Transporting students in wheelchairs is even more complicated than normal during COVID-19. Securement provider Q’Straint/Sure-Lok presented some potential solutions during TSD Virtual.
In a Tuesday morning presentation, Darren Reaume, the company’s national training manager, surmised that wheelchair securement is a high-risk COVID-19 activity because it requires close contact with at-risk students in small, poorly ventilated spaces. Plus, there are hundreds of different wheelchairs and almost none are designed to be transported aboard a school bus.
He explained that much of drivers’ and aides’ time is spent figuring out safe securement points. The first step to fixing this, he said, is to determine and mark the best securement points and routing path for the belts on each student’s wheelchair, so that these are clear no matter who is driving the school bus that day.
Driver consistency as well as getting buy-in and support from the students and their families, are both helpful in reducing the amount of time the driver and student spend in close contact, he explained. Reaume advised enlisting parents to help so more preparation can be done outside, before the student is brought on the bus.
“Limiting talking during securement is a great idea that just makes sense, but will take some conscious effort,” noted Heather Handschin, supervisor of bus operations for Prince William Public Schools in Virginia, during the session chat.
By placing one wheelchair in a space that could have fit two, staff can leave space for social distancing. Pulling out extra webbing on seatbelts and securement belts allows staff to stay out of students’ personal space while securing them, Reaume added.
Better equipment equals faster securement, Reaume said. Q’Straint offers automatic retractors that can help in this regard.
“The automatic retractors are a life saver,” commented Jessica Smith, who serves as transportation secretary and router for Shelbyville Central Schools in Indiana, during the session chat.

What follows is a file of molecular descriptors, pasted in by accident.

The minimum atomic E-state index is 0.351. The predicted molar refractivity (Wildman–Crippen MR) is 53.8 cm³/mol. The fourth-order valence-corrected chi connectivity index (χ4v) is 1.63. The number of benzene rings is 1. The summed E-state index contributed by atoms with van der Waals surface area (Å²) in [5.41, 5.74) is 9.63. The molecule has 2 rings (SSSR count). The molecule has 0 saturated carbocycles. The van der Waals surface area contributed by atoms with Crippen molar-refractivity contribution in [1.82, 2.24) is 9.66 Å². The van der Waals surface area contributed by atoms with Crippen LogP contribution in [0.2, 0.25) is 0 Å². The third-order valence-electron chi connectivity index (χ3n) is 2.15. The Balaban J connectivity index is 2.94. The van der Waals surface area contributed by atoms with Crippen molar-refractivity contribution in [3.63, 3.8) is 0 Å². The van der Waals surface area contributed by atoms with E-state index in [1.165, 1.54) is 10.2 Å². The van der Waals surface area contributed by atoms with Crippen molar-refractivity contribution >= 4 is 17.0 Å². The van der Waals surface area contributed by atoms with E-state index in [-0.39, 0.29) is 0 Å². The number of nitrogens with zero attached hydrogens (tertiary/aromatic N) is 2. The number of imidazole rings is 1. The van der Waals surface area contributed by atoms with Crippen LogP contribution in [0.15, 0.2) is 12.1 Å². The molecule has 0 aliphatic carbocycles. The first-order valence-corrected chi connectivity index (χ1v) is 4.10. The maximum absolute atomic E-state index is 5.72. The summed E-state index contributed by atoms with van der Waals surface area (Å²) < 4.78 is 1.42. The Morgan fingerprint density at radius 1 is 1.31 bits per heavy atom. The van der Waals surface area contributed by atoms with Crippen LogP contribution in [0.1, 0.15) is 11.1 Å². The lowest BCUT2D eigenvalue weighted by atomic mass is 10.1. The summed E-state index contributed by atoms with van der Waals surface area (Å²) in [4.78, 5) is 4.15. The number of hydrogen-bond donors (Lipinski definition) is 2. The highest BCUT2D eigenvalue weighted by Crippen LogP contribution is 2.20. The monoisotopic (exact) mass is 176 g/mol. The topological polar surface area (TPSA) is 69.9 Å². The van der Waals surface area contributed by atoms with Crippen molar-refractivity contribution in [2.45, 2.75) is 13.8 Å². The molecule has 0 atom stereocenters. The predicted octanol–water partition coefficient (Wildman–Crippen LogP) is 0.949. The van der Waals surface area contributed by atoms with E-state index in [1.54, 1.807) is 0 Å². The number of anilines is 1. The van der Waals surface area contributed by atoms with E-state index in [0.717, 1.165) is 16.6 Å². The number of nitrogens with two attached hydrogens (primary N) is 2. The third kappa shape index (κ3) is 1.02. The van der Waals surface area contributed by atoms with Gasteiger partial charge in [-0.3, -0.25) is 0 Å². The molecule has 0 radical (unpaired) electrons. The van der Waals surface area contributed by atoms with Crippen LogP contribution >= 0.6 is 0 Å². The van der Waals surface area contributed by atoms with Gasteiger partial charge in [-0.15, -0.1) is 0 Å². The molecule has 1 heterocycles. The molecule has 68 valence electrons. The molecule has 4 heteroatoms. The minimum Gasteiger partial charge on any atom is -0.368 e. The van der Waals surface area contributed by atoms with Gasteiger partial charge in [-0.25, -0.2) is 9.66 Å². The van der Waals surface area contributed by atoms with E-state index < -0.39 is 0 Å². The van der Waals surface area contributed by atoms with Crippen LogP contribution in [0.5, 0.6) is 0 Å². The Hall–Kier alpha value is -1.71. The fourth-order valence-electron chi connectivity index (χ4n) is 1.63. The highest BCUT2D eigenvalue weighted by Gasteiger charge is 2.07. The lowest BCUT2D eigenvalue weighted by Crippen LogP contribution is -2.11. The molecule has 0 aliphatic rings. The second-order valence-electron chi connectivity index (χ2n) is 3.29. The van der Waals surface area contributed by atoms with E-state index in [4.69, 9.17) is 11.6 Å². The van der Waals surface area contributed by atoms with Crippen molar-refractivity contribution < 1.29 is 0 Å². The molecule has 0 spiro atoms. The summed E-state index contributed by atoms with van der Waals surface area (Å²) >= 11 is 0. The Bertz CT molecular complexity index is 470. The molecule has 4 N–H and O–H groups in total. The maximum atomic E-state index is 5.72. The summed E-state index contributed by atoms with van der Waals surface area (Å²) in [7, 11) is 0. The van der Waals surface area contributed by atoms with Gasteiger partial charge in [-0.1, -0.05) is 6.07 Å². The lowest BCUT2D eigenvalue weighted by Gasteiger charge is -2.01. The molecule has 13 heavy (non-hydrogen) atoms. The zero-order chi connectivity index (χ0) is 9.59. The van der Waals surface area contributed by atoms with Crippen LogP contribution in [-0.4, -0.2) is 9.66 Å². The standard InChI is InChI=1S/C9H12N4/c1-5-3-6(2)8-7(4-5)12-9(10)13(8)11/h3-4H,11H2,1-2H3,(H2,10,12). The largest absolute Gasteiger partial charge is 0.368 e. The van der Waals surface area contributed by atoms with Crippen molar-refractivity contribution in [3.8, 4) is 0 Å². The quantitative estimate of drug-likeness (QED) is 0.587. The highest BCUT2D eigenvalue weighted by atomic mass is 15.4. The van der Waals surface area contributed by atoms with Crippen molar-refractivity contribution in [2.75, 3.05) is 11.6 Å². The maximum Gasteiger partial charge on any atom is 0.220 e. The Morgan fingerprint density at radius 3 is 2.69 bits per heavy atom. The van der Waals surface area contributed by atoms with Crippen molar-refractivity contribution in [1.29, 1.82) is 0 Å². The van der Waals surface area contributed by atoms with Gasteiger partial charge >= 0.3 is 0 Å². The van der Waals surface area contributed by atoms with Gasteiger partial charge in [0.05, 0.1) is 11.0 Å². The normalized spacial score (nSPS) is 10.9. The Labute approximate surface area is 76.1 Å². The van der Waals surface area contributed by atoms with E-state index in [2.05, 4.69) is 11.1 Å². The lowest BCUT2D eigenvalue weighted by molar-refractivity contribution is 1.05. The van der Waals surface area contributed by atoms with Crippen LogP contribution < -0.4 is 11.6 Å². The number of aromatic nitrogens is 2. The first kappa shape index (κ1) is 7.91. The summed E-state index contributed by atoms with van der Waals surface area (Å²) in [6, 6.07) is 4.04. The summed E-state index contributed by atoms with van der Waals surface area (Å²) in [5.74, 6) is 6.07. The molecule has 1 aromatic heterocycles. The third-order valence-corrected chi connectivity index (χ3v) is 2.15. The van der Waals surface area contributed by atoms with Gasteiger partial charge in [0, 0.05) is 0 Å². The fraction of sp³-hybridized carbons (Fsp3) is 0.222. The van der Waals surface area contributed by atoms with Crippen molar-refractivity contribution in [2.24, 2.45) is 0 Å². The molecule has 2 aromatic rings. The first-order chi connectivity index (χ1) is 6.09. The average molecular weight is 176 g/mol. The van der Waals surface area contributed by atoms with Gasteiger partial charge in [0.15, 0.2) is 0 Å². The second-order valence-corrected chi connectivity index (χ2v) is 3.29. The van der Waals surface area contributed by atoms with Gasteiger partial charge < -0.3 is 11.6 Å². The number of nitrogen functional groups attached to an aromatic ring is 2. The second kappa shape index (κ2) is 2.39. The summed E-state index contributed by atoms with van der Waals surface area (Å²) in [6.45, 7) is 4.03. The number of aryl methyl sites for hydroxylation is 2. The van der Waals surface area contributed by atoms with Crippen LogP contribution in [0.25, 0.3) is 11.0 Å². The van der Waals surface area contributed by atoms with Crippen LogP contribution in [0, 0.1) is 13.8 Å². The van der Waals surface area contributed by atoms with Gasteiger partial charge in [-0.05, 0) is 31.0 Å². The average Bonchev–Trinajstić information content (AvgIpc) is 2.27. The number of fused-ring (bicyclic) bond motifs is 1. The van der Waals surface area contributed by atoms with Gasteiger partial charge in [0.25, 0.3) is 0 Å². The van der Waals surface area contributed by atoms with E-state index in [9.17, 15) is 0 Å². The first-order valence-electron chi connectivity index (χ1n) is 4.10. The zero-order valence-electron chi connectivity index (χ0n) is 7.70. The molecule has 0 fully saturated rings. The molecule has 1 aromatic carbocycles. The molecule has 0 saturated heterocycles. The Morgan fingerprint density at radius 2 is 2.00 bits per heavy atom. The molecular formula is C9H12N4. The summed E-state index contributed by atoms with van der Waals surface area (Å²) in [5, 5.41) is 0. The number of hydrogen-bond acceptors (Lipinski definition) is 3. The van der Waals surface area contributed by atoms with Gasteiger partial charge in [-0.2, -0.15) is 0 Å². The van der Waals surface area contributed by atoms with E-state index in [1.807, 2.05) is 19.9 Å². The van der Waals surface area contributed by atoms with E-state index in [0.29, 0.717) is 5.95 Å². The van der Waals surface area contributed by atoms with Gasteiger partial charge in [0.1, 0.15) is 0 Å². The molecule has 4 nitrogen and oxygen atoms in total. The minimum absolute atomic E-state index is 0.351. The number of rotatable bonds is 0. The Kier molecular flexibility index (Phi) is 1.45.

Reaume advised that school staff recommend WC-19 compliant wheelchairs with integrated lap belts to families in the interests of improved safety.
Related: TSD Virtual Demonstrates Proper Securement of Five-Point Child Safety Restraint Systems
Related: Webinar Takes Attendees on a Journey to Safer Wheelchair Transportation
Related: Webinar: Transportation Should Support Students with Special Needs at School Restart
Related: Rethinking School Startup for Students with Special Needs
Lastly, training is imperative.
In the Q’Straint/Sure-Lok product showcase on Monday, Reaume explained that new wheelchairs, a lack of staff training and COVID-19 combine to create a dangerous situation for special needs students and those who transport them.
In the absence of live or hands-on training, the company has introduced the Q’Straint/Sure-Lok Training Aqademy. It includes a wide variety of training, some of which is free. Others come with certifications.
“The free training really helped our transportation department this last April,” chatted Safety and Training Specialist Margaret Snider from Arizona’s Dysart Unified School District No. 89.
Heather Handschin replied that she sent her staff through the Aqademy earlier this year, adding that she shared it with the special needs department, who also appreciated it.
“When you need training, you need it immediately,” Reaume said. Thus, the Aqademy is available on-demand and saves users’ progress as they work through courses.
“Our training options cover all equipment that you could have in your vehicles,” Reaume added.
Michelle Molina, who specializes in driver training and safety for Littleton Public Schools in Colorado, commented during the chat that the classes were easy to follow and gave great information that helped her improve the training of her drivers and paraprofessionals.
TrisAnn Ratko-Robison, a manager at California-based contractor Safetrans Transportation, also used the chat to express her appreciation for Q’Straint’s engaging, upbeat training videos.
Q’Straint’s annual conference, the 2020 National Training Seminar, also has an online option this year due to COVID-19.